The Introduction to Physical Geography Course at Western University typically has a laboratory assignment due almost every week. These assignments focus on particular sets of skills, calculations and concepts that form a solid basis for upper year courses in Physical Geography. As important as these concepts are, they cater towards select types of learners. I developed a new assignment that allows students to independently apply concepts from class, express creativity, and share their ideas with the class and beyond. The assignment, the “Physical Geography Photo Reflection Portfolio” requires students to view their own world through the eyes of a geographer (see instructor example). The assignment rewards creative, critical and plausible descriptions of processes in the photo. Many students excelled at this task, making remarkable observations, applying geographic processes learned in class, and in many cases, describing geographic phenomena that have likely never before been described.
I shared my initial proposal for the idea at the Winter Conference on Teaching in January 2012, and have since had several conversations and email inquiries about incorporating similar assignments into courses.
The latest iteration of the assignment makes use of the online multimedia sharing tool, VoiceThread. The advantages of this new format are:
- Students get low-stakes practice with oral presentation skills;
- Students can express their creativity without getting bogged down in the technical details of multiple different blogging platforms;
- I can connect with a large number of students (including those who do not speak up in class);
- Photos are easily shared, annotated, and explained; and
- Feedback can be given orally by annotating a rubric right within the tool.
Reflections from other professors who have adapted the assignment for their courses:
Dr. James Voogt, on continued use of the Photo Reflection Assignment in Geo1300b: Introduction to Physical Geography.
“It has been a successful assignment in trying to get students to link their everyday observations and experience with the process-type explanations that we hope to instill in the course. One measure of the success is the very good student performance and engagement on the assignment. Another is the fact that in most years I get at least one or two students who send me photos after the course to demonstrate physical geography processes/phenomena/events they have experienced and sometimes to ask about.”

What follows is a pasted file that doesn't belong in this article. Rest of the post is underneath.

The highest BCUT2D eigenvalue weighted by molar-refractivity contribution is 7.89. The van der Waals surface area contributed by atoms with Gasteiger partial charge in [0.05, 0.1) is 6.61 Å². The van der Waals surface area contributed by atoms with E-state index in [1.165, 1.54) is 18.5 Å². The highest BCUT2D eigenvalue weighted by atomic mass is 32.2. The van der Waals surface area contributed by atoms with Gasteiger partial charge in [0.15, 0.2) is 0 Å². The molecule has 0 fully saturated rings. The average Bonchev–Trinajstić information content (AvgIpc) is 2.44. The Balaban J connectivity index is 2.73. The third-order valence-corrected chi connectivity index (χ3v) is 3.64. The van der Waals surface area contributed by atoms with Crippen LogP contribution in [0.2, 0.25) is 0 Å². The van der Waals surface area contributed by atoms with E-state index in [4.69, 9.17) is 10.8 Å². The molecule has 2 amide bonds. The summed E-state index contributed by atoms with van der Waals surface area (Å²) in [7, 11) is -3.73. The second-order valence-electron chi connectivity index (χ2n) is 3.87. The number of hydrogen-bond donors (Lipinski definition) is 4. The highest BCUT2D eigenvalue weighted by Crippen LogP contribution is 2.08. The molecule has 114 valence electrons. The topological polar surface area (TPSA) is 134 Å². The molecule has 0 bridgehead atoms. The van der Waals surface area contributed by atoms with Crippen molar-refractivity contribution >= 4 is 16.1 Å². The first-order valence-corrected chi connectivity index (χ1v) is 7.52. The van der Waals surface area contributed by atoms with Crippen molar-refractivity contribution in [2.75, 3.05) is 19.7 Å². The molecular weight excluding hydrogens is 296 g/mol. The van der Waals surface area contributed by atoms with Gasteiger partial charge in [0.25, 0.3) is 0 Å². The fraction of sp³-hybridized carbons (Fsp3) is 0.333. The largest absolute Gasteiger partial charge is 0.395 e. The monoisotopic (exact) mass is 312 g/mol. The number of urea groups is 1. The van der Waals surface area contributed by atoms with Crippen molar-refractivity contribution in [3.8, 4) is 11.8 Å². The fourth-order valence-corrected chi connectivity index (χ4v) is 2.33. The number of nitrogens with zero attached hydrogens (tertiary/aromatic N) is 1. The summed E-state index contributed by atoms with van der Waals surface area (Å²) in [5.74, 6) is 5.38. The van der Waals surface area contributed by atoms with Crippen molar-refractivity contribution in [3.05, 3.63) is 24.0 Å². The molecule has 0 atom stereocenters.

Dr. James Voogt, on modifying the Photo Reflection Assignment for Geog 2310a: Weather and Climate at Western University.
“The success of the first year assignment prompted me to consider whether it could be adapted to my second year Weather and Climate course.
In this version I have experimented with the idea of linking a photograph – a view from a single (usually ground-based) perspective of some weather or climate phenomena or process – and linking it to both an explanation (like the first year assignment) and to (the new part) relevant weather and climate analysis or forecast imagery… The intent is to try and make a link between what we ‘see’ of the weather or climate from our vantage point, to what is happening at larger spatial scales that are mostly responsible for driving the weather and are depicted on the materials that meteorologists most often use.”
Dr. Erin Fraser, on modifying the photo reflection assignment for her Vertebrate Biology class at Memorial University.
“The overall objective of the photo assignment was for students to apply the theoretical knowledge that they were acquiring in the course to the real world around them. I greatly enjoyed seeing and reading the final products – there were lots of photos of pet dogs, cats, and fish, but also some more unusual photos such as multiple toads in amplexus and a surprisingly up-close shot of a grizzly bear! It was clear that students were often very proud of the photos they had chosen and that these selections often illustrated what they considered to be meaningful encounters with wildlife.”